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Julie Ouerfelli-Ethier, Noemie Redureau, Laure Pisella, Aarlenne Z. Khan; Aging affects attentional window and perception in the periphery. Journal of Vision 2020;20(11):298. doi: https://doi.org/10.1167/jov.20.11.298.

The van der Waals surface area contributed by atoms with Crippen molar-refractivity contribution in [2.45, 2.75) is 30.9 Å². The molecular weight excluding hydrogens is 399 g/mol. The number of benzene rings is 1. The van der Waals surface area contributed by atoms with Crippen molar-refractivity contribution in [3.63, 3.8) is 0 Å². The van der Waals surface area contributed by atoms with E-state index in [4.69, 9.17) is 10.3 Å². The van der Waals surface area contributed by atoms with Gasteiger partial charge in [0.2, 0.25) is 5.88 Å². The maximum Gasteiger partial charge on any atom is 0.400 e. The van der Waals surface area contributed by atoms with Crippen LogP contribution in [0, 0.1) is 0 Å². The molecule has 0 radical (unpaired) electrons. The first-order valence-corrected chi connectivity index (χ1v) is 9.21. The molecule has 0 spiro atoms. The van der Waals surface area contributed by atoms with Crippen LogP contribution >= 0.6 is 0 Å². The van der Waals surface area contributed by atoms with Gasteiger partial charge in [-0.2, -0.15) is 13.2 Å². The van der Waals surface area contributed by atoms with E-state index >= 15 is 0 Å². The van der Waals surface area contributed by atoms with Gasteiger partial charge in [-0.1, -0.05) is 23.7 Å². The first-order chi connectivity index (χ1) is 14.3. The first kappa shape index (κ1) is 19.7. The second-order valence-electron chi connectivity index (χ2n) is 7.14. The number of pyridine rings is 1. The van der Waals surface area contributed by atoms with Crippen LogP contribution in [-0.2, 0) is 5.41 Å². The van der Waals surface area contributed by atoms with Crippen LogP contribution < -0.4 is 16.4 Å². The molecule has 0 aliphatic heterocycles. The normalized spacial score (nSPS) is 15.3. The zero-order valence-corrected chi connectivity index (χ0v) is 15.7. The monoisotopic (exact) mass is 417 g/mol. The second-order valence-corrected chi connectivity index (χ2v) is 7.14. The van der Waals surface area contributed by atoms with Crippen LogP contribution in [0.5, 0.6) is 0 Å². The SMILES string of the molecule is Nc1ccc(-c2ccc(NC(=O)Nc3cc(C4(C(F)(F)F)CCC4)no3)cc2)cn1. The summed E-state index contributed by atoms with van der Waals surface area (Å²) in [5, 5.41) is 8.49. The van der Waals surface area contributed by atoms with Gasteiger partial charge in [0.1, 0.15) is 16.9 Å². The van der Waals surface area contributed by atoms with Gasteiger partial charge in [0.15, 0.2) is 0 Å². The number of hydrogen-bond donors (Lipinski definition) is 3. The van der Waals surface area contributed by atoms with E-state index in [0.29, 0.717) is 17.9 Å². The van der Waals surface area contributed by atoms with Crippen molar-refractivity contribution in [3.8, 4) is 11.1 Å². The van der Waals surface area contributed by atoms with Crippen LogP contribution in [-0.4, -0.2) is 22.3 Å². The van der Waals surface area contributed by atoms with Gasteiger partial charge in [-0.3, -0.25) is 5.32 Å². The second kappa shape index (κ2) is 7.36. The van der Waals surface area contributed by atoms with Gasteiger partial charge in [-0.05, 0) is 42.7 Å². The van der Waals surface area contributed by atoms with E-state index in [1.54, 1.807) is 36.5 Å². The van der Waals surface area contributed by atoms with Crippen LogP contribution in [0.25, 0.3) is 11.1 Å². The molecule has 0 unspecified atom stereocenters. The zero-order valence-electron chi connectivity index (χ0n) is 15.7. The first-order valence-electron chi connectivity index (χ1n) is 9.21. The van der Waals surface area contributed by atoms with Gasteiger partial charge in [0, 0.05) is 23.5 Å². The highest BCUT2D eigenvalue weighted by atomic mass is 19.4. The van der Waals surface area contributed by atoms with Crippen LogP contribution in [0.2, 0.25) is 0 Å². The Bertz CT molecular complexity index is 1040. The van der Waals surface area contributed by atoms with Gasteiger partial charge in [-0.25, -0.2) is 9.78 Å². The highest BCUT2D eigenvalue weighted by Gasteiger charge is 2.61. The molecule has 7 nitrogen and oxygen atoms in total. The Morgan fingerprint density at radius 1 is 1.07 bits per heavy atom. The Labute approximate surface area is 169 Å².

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Aging has been associated with decline in perceptual and cognitive functions, but the findings remain inconclusive. Here we tested how attentional window, i.e. how widely we can distribute our attention around a certain fixation location when searching for an item among distractors, changes with aging. Specifically, we investigated whether aging resulted in a decrease in attentional window during easy or parallel visual search (global processing). We also tested whether performance in visual search was related to perceptual visual function with a contrast detection task and two motion tasks (local and global motion perception) at two different eccentricities (5° and 10° eccentricity). We measured the size of the attentional window using different sized gaze-contingent visible windows in 12 younger adults and 11 older adults during a pop-out visual search task. Older adults showed a significantly smaller attentional window (M = 19.4°, SD = 3.3°) compared to younger adults (M = 23.1°, SD = 2.3°). They also had significantly higher contrast detection thresholds (M older = 9.3%, SD older = 5.1%; M younger = 4.9%, SD younger = 3.1%) and needed longer presentation times to estimate global motion (M older = 442.8 ms, SD older = 221.2 ms; M younger = 177.8 ms, SD younger = 70.4 ms). In contrast, we found no difference in local motion perception thresholds between groups. Taken together, our results suggest that both attentional and perceptual deficits may explain impaired visual function in older adults.
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